When we lifted the lid with a screwdriver (don’t judge) we immediately jumped back screaming.

There was also a little frog sitting perfectly on the handle in question.

What?” he seemed to say, blinking in the sudden light.

The kid and I knew exactly who was going to put a hand into the black hole of horror.

He removed the frog and turned the handle a “quarter clockwise”.

This is Plumber Talk for “not parallel with the pipe”.

We looked towards Niagara Falls. The frog was going over it in a barrel.

“Help!” I despaired into the phone, “We’re watering the universe…”

That’s when he asked what color the underground box was.

“Color? Green. Plastic. Why?”

Apparently there was another box, a concrete one clearly stamped with the word “WATER” on it’s lid near the one we opened, but it was under our pine tree and completely covered in pine needles. Buried treasure.

We pried this lid off, doing the shrieking spider dance again, and the inside was full of dirt. A cute little glass meter was humming along in there and I wondered briefly, “if I just smash it with a hammer, will the water stop? Will my bill stop?

This handle was a bear, once we found it. None of our tools could make it budge. Finally, I took a big wrench, said some magic words (don’t ask the kid) and showed the handle just who was in charge.


The spiders.


Water to the whole house trickled to a stop.

We sat there, covered in mud and spider guts.

I kicked a slug off my foot.

“Thanks, babe,” I said into the phone, “I guess we needed a moat.”


Recently I spent a weekend with a super group of girlfriends. We chatted, as women do, about a million different things and lounged about, as women dream of doing, and enjoyed each others’ company.

One of the ladies happens to be a Kiwi.

She brought her own flavorful mix to our group and I wish I could tell you that I had long meaningful conversations with her.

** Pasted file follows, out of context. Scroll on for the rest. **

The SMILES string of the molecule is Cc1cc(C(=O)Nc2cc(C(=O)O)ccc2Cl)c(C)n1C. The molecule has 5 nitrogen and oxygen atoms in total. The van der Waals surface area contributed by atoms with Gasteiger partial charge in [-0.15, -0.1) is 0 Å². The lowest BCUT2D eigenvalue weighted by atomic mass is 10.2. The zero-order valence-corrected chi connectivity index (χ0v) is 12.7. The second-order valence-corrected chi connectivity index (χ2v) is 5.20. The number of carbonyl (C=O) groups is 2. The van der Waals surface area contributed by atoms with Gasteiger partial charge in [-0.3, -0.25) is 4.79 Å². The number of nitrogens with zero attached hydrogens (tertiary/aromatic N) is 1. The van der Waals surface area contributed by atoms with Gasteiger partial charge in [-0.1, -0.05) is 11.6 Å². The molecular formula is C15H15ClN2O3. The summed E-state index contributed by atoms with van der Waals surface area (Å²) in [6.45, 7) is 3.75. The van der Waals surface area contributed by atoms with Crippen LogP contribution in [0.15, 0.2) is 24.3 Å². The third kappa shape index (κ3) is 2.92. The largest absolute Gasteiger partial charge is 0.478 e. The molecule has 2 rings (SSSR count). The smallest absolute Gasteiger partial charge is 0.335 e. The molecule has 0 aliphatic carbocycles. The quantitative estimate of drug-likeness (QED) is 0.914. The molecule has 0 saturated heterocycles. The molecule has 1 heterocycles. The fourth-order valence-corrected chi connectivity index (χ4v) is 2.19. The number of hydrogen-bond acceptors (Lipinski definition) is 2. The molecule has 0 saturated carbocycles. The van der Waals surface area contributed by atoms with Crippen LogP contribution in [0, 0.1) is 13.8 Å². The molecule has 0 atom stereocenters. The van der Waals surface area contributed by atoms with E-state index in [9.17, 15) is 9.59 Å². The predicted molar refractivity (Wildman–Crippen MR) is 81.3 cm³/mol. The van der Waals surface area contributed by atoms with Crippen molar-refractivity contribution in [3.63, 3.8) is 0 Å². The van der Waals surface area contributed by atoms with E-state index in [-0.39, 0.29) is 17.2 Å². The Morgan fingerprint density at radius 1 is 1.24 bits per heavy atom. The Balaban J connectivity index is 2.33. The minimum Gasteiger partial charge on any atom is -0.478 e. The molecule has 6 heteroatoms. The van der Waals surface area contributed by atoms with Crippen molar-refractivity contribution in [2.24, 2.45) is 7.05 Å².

Instead, I encouraged her to do all of the talking and I did a great deal of listening.

Blame phonics.

Phonics was the tool of choice when I learned to read in kindergarten, and I distinctly recall hearing the sounds of syllables rolling around between my ears and forming verbally down in my throat as I slowly drew my finger along each word.

English forms the bedrock of my interpretation of words. It’s the bread and butter.

On the flip side, Spanish, Italian, and other languages are music.

I don’t have to understand it to love hearing it.

I love the crescendos, the ‘a capriccio’ gestures that accompany the rhythm. I can hear their ‘coloratura’ and see the passion in their eyes…even if the monologue involves, from what I can glean, selling the most magnificent cantaloupe in the open market.


If you take my beloved English and put just a little twist into it, I’m a goner.

It’s embarrassing and I can’t seem to help myself; I will start mimicking your accent.

I sat and listened to my New Zealander go on about her children and her job and her love of Joshua trees, and felt my throat constricting. My tongue felt thick and and my heart rate went up just a teensy bit because in my mind, she was taking the language to a whole new level.